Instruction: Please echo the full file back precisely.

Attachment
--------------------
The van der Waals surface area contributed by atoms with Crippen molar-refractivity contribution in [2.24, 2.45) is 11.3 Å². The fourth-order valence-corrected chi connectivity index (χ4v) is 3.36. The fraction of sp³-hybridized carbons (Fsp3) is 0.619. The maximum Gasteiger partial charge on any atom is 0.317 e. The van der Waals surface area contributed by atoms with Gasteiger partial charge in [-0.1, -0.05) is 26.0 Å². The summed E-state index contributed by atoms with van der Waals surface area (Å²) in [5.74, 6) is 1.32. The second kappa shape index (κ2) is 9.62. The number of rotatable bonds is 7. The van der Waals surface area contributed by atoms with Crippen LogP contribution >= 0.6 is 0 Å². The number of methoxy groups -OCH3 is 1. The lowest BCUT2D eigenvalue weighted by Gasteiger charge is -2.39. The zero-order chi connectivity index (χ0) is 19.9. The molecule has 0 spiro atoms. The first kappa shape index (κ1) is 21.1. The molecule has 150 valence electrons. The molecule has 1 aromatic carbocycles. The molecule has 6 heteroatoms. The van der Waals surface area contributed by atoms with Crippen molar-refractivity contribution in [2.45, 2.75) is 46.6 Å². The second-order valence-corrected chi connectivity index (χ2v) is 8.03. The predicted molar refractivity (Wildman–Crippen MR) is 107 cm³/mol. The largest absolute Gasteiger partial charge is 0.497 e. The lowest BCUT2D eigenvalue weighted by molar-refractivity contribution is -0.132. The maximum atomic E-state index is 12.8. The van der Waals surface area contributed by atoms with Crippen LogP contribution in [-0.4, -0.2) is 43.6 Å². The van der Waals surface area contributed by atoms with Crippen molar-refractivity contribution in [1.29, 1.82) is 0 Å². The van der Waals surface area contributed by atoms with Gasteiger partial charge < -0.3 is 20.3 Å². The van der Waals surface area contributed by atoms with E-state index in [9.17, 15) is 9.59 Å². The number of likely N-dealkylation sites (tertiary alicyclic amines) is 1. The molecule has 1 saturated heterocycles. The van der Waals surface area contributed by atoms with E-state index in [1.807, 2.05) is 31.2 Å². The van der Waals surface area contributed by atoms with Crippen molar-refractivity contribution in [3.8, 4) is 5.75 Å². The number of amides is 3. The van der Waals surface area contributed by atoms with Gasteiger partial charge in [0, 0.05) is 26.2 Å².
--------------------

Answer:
The van der Waals surface area contributed by atoms with Crippen molar-refractivity contribution in [2.24, 2.45) is 11.3 Å². The fourth-order valence-corrected chi connectivity index (χ4v) is 3.36. The fraction of sp³-hybridized carbons (Fsp3) is 0.619. The maximum Gasteiger partial charge on any atom is 0.317 e. The van der Waals surface area contributed by atoms with Gasteiger partial charge in [-0.1, -0.05) is 26.0 Å². The summed E-state index contributed by atoms with van der Waals surface area (Å²) in [5.74, 6) is 1.32. The second kappa shape index (κ2) is 9.62. The number of rotatable bonds is 7. The van der Waals surface area contributed by atoms with Crippen LogP contribution >= 0.6 is 0 Å². The number of methoxy groups -OCH3 is 1. The lowest BCUT2D eigenvalue weighted by Gasteiger charge is -2.39. The zero-order chi connectivity index (χ0) is 19.9. The molecule has 0 spiro atoms. The first kappa shape index (κ1) is 21.1. The molecule has 150 valence electrons. The molecule has 1 aromatic carbocycles. The molecule has 6 heteroatoms. The van der Waals surface area contributed by atoms with Crippen molar-refractivity contribution in [2.45, 2.75) is 46.6 Å². The second-order valence-corrected chi connectivity index (χ2v) is 8.03. The predicted molar refractivity (Wildman–Crippen MR) is 107 cm³/mol. The largest absolute Gasteiger partial charge is 0.497 e. The lowest BCUT2D eigenvalue weighted by molar-refractivity contribution is -0.132. The maximum atomic E-state index is 12.8. The van der Waals surface area contributed by atoms with Crippen LogP contribution in [-0.4, -0.2) is 43.6 Å². The van der Waals surface area contributed by atoms with Crippen molar-refractivity contribution in [1.29, 1.82) is 0 Å². The van der Waals surface area contributed by atoms with Gasteiger partial charge < -0.3 is 20.3 Å². The van der Waals surface area contributed by atoms with E-state index in [9.17, 15) is 9.59 Å². The number of likely N-dealkylation sites (tertiary alicyclic amines) is 1. The molecule has 1 saturated heterocycles. The van der Waals surface area contributed by atoms with E-state index in [1.807, 2.05) is 31.2 Å². The van der Waals surface area contributed by atoms with Crippen molar-refractivity contribution in [3.8, 4) is 5.75 Å². The number of amides is 3. The van der Waals surface area contributed by atoms with Gasteiger partial charge in [0, 0.05) is 26.2 Å².